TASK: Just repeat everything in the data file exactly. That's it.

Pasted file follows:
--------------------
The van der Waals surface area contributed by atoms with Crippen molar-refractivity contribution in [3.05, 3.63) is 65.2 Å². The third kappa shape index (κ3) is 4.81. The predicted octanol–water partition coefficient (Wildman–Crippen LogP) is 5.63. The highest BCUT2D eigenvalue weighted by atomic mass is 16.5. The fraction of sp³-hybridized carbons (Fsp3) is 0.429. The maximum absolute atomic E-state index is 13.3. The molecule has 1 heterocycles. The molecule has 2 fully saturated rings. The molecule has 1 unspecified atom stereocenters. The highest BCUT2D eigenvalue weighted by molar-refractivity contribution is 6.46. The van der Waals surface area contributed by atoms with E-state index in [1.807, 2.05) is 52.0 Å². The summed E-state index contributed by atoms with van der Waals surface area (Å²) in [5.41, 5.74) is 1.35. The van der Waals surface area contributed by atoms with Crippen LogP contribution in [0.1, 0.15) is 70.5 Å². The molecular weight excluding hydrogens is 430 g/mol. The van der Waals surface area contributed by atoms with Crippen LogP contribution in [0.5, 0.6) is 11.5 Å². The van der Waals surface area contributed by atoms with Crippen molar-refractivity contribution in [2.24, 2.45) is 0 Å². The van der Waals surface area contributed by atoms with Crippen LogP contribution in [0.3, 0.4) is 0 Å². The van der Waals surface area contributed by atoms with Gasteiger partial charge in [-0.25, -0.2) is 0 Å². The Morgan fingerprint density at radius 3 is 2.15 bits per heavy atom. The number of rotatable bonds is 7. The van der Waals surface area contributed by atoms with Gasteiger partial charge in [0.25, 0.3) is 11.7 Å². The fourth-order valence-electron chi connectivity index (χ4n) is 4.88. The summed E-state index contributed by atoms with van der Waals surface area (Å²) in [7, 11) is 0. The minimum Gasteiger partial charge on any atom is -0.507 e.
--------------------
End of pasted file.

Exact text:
The van der Waals surface area contributed by atoms with Crippen molar-refractivity contribution in [3.05, 3.63) is 65.2 Å². The third kappa shape index (κ3) is 4.81. The predicted octanol–water partition coefficient (Wildman–Crippen LogP) is 5.63. The highest BCUT2D eigenvalue weighted by atomic mass is 16.5. The fraction of sp³-hybridized carbons (Fsp3) is 0.429. The maximum absolute atomic E-state index is 13.3. The molecule has 1 heterocycles. The molecule has 2 fully saturated rings. The molecule has 1 unspecified atom stereocenters. The highest BCUT2D eigenvalue weighted by molar-refractivity contribution is 6.46. The van der Waals surface area contributed by atoms with E-state index in [1.807, 2.05) is 52.0 Å². The summed E-state index contributed by atoms with van der Waals surface area (Å²) in [5.41, 5.74) is 1.35. The van der Waals surface area contributed by atoms with Crippen LogP contribution in [0.1, 0.15) is 70.5 Å². The molecular weight excluding hydrogens is 430 g/mol. The van der Waals surface area contributed by atoms with Crippen LogP contribution in [0.5, 0.6) is 11.5 Å². The van der Waals surface area contributed by atoms with Crippen molar-refractivity contribution in [2.24, 2.45) is 0 Å². The van der Waals surface area contributed by atoms with Crippen LogP contribution in [0.3, 0.4) is 0 Å². The van der Waals surface area contributed by atoms with Gasteiger partial charge in [-0.25, -0.2) is 0 Å². The Morgan fingerprint density at radius 3 is 2.15 bits per heavy atom. The number of rotatable bonds is 7. The van der Waals surface area contributed by atoms with Gasteiger partial charge in [0.25, 0.3) is 11.7 Å². The fourth-order valence-electron chi connectivity index (χ4n) is 4.88. The summed E-state index contributed by atoms with van der Waals surface area (Å²) in [7, 11) is 0. The minimum Gasteiger partial charge on any atom is -0.507 e.